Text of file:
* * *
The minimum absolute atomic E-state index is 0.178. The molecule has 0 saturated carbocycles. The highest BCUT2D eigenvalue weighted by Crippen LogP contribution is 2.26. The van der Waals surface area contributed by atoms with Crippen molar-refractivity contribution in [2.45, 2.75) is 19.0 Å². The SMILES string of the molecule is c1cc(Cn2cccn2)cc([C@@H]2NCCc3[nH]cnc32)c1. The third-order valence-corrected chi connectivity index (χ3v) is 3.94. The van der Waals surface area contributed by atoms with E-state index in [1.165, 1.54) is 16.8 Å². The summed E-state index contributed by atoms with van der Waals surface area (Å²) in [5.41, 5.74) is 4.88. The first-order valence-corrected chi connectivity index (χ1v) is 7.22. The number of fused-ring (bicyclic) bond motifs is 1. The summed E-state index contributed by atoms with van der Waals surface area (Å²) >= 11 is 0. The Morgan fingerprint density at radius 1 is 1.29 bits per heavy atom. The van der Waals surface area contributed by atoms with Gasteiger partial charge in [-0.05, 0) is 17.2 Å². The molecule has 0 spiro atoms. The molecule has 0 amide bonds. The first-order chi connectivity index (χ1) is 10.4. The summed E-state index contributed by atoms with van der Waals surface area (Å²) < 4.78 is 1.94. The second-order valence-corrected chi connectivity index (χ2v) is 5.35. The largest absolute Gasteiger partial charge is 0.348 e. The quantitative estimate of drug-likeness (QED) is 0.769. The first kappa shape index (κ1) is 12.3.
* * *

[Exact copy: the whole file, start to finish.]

The minimum absolute atomic E-state index is 0.178. The molecule has 0 saturated carbocycles. The highest BCUT2D eigenvalue weighted by Crippen LogP contribution is 2.26. The van der Waals surface area contributed by atoms with Crippen molar-refractivity contribution in [2.45, 2.75) is 19.0 Å². The SMILES string of the molecule is c1cc(Cn2cccn2)cc([C@@H]2NCCc3[nH]cnc32)c1. The third-order valence-corrected chi connectivity index (χ3v) is 3.94. The van der Waals surface area contributed by atoms with E-state index in [1.165, 1.54) is 16.8 Å². The summed E-state index contributed by atoms with van der Waals surface area (Å²) in [5.41, 5.74) is 4.88. The first-order valence-corrected chi connectivity index (χ1v) is 7.22. The number of fused-ring (bicyclic) bond motifs is 1. The summed E-state index contributed by atoms with van der Waals surface area (Å²) >= 11 is 0. The Morgan fingerprint density at radius 1 is 1.29 bits per heavy atom. The van der Waals surface area contributed by atoms with Gasteiger partial charge in [-0.05, 0) is 17.2 Å². The molecule has 0 spiro atoms. The molecule has 0 amide bonds. The first-order chi connectivity index (χ1) is 10.4. The summed E-state index contributed by atoms with van der Waals surface area (Å²) < 4.78 is 1.94. The second-order valence-corrected chi connectivity index (χ2v) is 5.35. The largest absolute Gasteiger partial charge is 0.348 e. The quantitative estimate of drug-likeness (QED) is 0.769. The first kappa shape index (κ1) is 12.3.